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Link to an image of this page  Link to an image of this page  [H6v p124]

In sponsalia Ioannis Ambii Angli, & Albae Rol-
leae
D. Arnoldi Medici Gandavensis filiae.[1]

On the engagement of John Ambius [or of Ambium] of England, and Alba Rollea, daughter of Mr. Arnoldus doctor from Ghent.

Anglica progenies, & nobile pignus avorum,
Ergņ fidem dextrae virgo pudica dedit?
Flectere tu nosti [=nosci] ingenuam virtute puellam,
Vinciat aeternłm ut pronuba Iuno pares?
Gratulor, ac coeptis precor omnia laeta secundis.
Crescat amor socius, vos geminetque Deo.
Foedere connubii stabiles simul aethere servet
Autor, & optatum concelebretur opus.
Link to an image of this page  Link to an image of this page  [H7r p125]Christe, precor iam nunc sine amico vota valere,
Laetitiaeque notent nubila nulla diem.
Copula vera Deūm flamma confirmet eadem,
Natorum ac serie gaudia vestra beet.
Cernis ut hac taeda sint prospera cuncta iugali,
Ortus & occasus praevia signa vehant?
Quid vaga sic iuvenes torquent tua munera Cypri?
Legitimo praestat nónne nepote frui?
Adsit hymen, hymenaee[2] veni, symphonia concors
Exhilaret coetum, plectraque pulsa lyrae.
Sis genero foelix Arnolde, tuumque vocato
Phoebum, ut eat natae mitis alumna soror.
Pura fides, amor & castus, prudentia iungit
Concordes, retinet cura, tuetur honos.
Hybernum violas si tempus, & arida nobis
Iam flores tellus ferret, amata darem:
Nec rosa, nec myrthus deessent, non laurus odora:
Nunc tibi quod possum mittere munus, habe.

O son of Angles [English], and offspring of noble ancestors, has, then, a chaste maiden given you the pledge of her hand? Did you know how to win the love of a girl of high-born virtue, so that Juno, patroness of weddings, is binding you as equals, in matrimony? I congratulate you, and I pray all happiness for this fecund beginning. Let conjugal love grow, and let God, through it, make you twins. Let the Author in the sky keep you faithful to your marriage-vows, and let the desired act be celebrated. O Christ, I pray you, be friendly and let their vows prosper; allow no clouds to mar this day of joy. Let him confirm the true tie of the Gods with the same flame, and let him add happiness to your joys with a line of children. Do you not see how here the torches all give good auspices for your wedding-feast, and the rising and the setting constellations bring signs to light your way? Why do the youths thus distort your wandering work, Cypris? Is it not the best thing to enjoy your legitimate grandson? Come, Hymen, come Hymenaee, let the harmonious music and the plucking of the lyre delight the gathering. Be happy, Arnold, in your son-in-law, and call him your Phoebus, so that his sister may go forth as a gentle foster-mother for your daughter. Pure good faith, chaste love, and prudence binds harmonious pairs together; caring preserves and honour protects. If you violate the time of winter, and the dry earth were to bring forth flowers for us, I would give them: neither roses, nor myrrh, nor fragrant laurel would be lacking -- accept now the gift that I can send to you.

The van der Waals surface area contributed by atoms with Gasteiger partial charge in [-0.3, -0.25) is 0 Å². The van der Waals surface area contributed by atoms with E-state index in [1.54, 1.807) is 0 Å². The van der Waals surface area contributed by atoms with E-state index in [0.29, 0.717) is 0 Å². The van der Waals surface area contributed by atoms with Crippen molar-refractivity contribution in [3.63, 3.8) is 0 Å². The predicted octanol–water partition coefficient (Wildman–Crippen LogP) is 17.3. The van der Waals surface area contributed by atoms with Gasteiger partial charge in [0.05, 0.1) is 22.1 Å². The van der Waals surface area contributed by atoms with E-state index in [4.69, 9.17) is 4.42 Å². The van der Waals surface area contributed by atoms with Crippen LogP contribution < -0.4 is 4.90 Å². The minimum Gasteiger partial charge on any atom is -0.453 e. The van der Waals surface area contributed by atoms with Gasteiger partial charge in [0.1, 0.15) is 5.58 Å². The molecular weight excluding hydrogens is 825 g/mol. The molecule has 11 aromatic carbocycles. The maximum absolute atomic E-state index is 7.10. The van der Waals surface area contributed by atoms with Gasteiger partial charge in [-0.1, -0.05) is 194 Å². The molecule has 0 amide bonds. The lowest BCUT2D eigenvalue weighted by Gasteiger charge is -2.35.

Notes:

1.  These people are unidentified, but must have been people Sambucus knew while staying in Ghent.

2.  Hymen or Hymenaeus, the god of weddings. Reference to Hymen o Hymenaee, Hymen ades o Hymenaee!, Carmen 62 by Catullus.



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